We know about a variety of neurodegenerative disorders, the most common being Alzheimer disease, but dementia with Lewy bodies is the second most common cause of neurodegenerative disease that we know of in man. Unfortunately, unlike Alzheimer disease, where a lot of insights have been gained, not only about the mechanisms that underlie the disease but also the ability to monitor it in living people through a variety of biomarkers, we haven’t made as much progress in that area—in dementia with Lewy bodies.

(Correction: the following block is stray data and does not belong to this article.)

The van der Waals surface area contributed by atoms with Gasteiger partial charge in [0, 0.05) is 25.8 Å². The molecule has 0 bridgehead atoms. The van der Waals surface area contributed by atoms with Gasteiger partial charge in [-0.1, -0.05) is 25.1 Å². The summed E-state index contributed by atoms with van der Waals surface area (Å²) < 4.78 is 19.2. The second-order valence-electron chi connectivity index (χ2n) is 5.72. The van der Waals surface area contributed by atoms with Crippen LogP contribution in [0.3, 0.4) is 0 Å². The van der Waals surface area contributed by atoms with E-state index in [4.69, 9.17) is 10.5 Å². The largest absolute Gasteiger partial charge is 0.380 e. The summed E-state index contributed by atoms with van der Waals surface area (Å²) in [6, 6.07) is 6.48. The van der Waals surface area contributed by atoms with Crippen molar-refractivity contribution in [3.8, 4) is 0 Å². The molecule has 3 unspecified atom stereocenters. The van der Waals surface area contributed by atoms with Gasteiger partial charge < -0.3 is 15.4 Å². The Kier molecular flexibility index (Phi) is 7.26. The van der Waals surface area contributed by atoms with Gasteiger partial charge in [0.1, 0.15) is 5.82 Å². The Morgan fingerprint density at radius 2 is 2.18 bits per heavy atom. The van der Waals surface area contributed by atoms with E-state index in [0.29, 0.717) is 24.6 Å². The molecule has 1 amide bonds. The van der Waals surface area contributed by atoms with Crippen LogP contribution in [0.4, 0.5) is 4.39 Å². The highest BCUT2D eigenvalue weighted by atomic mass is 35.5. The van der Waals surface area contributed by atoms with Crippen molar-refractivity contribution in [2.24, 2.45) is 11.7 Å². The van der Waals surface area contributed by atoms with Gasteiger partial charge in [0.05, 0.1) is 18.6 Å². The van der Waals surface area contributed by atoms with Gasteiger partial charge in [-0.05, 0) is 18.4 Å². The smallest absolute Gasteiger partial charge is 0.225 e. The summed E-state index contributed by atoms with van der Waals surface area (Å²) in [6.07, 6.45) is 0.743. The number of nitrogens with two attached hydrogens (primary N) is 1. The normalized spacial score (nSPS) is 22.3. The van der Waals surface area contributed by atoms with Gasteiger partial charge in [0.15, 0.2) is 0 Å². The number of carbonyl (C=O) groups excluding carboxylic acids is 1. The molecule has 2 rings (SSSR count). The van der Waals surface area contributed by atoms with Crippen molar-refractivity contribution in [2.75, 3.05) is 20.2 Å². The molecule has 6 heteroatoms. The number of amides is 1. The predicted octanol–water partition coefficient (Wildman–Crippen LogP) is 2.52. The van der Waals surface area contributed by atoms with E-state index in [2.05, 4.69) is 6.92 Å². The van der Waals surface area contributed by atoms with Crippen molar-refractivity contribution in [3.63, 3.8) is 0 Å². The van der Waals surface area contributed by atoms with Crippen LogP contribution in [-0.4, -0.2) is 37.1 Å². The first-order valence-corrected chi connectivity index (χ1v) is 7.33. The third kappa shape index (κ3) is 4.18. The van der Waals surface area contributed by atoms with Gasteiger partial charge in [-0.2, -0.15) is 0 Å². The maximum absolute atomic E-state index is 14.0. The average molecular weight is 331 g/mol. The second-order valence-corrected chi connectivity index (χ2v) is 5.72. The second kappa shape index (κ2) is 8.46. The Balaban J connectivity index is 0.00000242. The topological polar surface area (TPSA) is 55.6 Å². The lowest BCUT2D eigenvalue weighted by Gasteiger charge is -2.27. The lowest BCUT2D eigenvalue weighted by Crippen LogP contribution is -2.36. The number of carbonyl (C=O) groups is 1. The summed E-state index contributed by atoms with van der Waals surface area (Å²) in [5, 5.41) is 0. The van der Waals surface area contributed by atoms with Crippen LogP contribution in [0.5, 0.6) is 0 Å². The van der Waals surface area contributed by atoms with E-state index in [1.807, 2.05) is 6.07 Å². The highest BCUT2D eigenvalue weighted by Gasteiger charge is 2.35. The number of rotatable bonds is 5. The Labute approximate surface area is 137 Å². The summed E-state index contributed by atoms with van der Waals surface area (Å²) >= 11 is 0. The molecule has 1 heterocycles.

We do know a fair amount about the pathology that occurs and some about the clinical manifestations, but in an individual who presents with the typical, or classic, symptoms of dementia with Lewy bodies—which is often parkinsonism, change in cognitive abilities, visuospatial dysfunction, etc—we can’t confirm 100% that the pathology of that disease is occurring, because we don’t have the ability to detect α-synuclein accumulation in a living person. I think a lot of the plenary session was really about what we do know about the clinical manifestations: that sometimes it’s forward to make a diagnosis and sometimes it’s clearly not. That was beautifully illustrated by Susan Schneider Williams’ story about her former husband, Robin Williams. That’s why I was highlighting the fact that we really do need markers for the disease so that we can detect it early.